Wednesday, June 26, 2013

christian adoption, foster care and pride.

there are many ways that foster and adoptive parents can easily fall into a trap of pride.  the job is hard, but many outsiders laud the sacrifice and service of foster and adoptive parents, and these parents can begin to believe that they are, in fact, special people with greater giftings than others.

i don't write these things because i see them in others, but because i see them in myself.  and i want to shine gospel light on ways that pride can creep up on foster/adoptive parents.  let us repent of this pride and rejoice that jesus' blood cleanses us from the guilt we should bear and ask for the fruit of the Holy Spirit to fill us rather than pride.

condemning/judging birth parents.

i have heard some pretty horrible stories of things that foster children have gone through, stories that many people couldn't stomach.  but the tragic reality is, the parents who do these things were often victims of these same abuses as a child.  history repeats itself.  as i wrote about recently, hearing our current foster baby girl's mother speak to a class of foster parents in training really helped me to see things from her perspective.

birth parents are not monsters.  there are many complex reasons that resulted in the situations that caused their children to have been taken away or having to give up their children. but remember that they were made in the image of God with many good qualities and giftings, just like you and i were.  i am not excusing their sin, but merely saying that it is important to not narrowly focus on their sin to the exclusion on their positive characteristics.

it is important to remember that as foster/adoptive parents our position is not to judge the parents.  quite literally (at least in the foster system) it is the judge's position to judge the parents and determine what the punishment for their sin is as well as if and when they can be reunited with their children.  our role is to love the children in our home, and part of loving them is by helping them to follow the biblical command to honor their parents.  when we talk about and treat their parents with respect, we teach them to respect their parents.  this doesn't mean that we need to lie about sins their parents have committed, but instead to talk about these sins (when appropriate to speak of them) in a factual, non-judgmental way.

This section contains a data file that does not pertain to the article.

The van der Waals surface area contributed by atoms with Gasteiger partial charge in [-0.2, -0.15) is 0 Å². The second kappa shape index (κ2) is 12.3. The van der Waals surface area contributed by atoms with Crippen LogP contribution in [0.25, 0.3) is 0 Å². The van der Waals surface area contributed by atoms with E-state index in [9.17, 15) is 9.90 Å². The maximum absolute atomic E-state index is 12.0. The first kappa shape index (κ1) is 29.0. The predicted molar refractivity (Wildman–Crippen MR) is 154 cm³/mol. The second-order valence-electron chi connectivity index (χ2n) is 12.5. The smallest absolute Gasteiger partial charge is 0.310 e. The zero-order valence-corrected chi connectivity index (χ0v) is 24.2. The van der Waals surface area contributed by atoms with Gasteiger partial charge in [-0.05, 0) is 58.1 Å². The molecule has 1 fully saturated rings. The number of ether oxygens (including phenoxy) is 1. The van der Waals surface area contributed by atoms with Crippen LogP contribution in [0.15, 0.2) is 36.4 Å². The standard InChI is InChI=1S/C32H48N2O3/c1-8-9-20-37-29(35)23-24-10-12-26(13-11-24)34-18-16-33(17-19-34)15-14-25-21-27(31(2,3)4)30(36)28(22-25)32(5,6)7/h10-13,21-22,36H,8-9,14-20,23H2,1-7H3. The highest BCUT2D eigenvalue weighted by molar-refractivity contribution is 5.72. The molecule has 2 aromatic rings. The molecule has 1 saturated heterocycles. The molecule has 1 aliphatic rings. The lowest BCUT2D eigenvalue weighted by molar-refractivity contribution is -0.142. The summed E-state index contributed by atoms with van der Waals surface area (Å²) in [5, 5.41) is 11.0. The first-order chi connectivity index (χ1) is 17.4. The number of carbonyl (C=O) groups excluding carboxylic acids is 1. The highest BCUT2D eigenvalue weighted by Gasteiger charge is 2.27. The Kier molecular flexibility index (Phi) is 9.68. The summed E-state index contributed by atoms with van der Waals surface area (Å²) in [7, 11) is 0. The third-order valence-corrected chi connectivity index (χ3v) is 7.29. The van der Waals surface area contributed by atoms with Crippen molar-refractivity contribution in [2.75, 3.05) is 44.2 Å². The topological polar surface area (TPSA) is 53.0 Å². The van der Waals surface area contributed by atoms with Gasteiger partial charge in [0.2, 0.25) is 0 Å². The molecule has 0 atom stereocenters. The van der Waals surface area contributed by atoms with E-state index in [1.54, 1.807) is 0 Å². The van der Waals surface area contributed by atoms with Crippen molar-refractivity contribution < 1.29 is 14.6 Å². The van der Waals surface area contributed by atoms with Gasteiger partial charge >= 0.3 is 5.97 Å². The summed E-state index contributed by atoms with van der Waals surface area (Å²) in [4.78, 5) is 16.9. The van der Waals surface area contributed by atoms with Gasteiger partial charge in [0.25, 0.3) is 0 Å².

a passage that really helps put this in perspective for me is 1 corinthians 5:9-13:
"I wrote to you in my letter not to associate with sexually immoral people— not at all meaning the people of this world who are immoral, or the greedy and swindlers, or idolaters. In that case you would have to leave this world. But now I am writing to you that you must not associate with anyone who claims to be a brother or sister but is sexually immoral or greedy, an idolater or slanderer, a drunkard or swindler. Do not even eat with such people. What business is it of mine to judge those outside the church? Are you not to judge those inside? God will judge those outside."
as jesus modeled, it is good to be in relationship with and love on unrepentant non-believers.  it is unrepentant believers whom we should be judging.

expecting the children to be grateful

all foster and adoptive children have experienced trauma and loss.  at the minimum, even if they were placed in a loving adoptive home at birth, they have been separated from their mom whom they emotionally attached to for nine months in the womb.  but realistically, most foster or adoptive children have faced more trauma than this, such as abuse, neglect, starvation or prenatal drug or alcohol exposure.

'Unfair' photo (c) 2013, Runar Pedersen Holkestad - license:
many parents naively assume that their children will automatically be grateful to be adopted and will easily forget their past hurts and love their new home.  unfortunately, these past hurts and losses must be grieved and worked through.  there is hope that God can and will work these things for good, but it is important for foster and adoptive parents to recognize these things.

for a helpful list of things to think through on this topic, i recommend the article "The 20 Things Adopted Kids Wish Their Adoptive Parents Knew About Adoption".

expecting the children to become believers

this is a similar sin of pride as the one mentioned above.  often we assume that children will see the beauty of how they have been adopted into our earthy families and think that they will probably also want to be adopted into God's family, becoming christians.

again it is important to repent of pride in this way.  again, we need to recognize the profound hurt that adopted and foster children have gone through, and beg God in prayer to work despite these hurts and draw these children to himself.  we need to recognize that it is not in our power to save our children, no matter what great deed we have done for them.

alex has mentioned to me before that in his experience, children adopted into christian families are actually less likely to become christians than the biological children of those families.  i don't know whether the actual statistics are the same as alex's personal experience, but no matter what, all parents need to fervently seek the Lord for their children's salvation.  He is mighty to save.


  1. hey sarah, I'd be curious to know what experience Alex is speaking of? Or what evidence he bases that on?

    1. just random people he has met throughout his life. mostly people we have known through churches we have been involved in. all the examples he is thinking of are adoptees who are now adults. nothing scientific, just based on what he has noticed.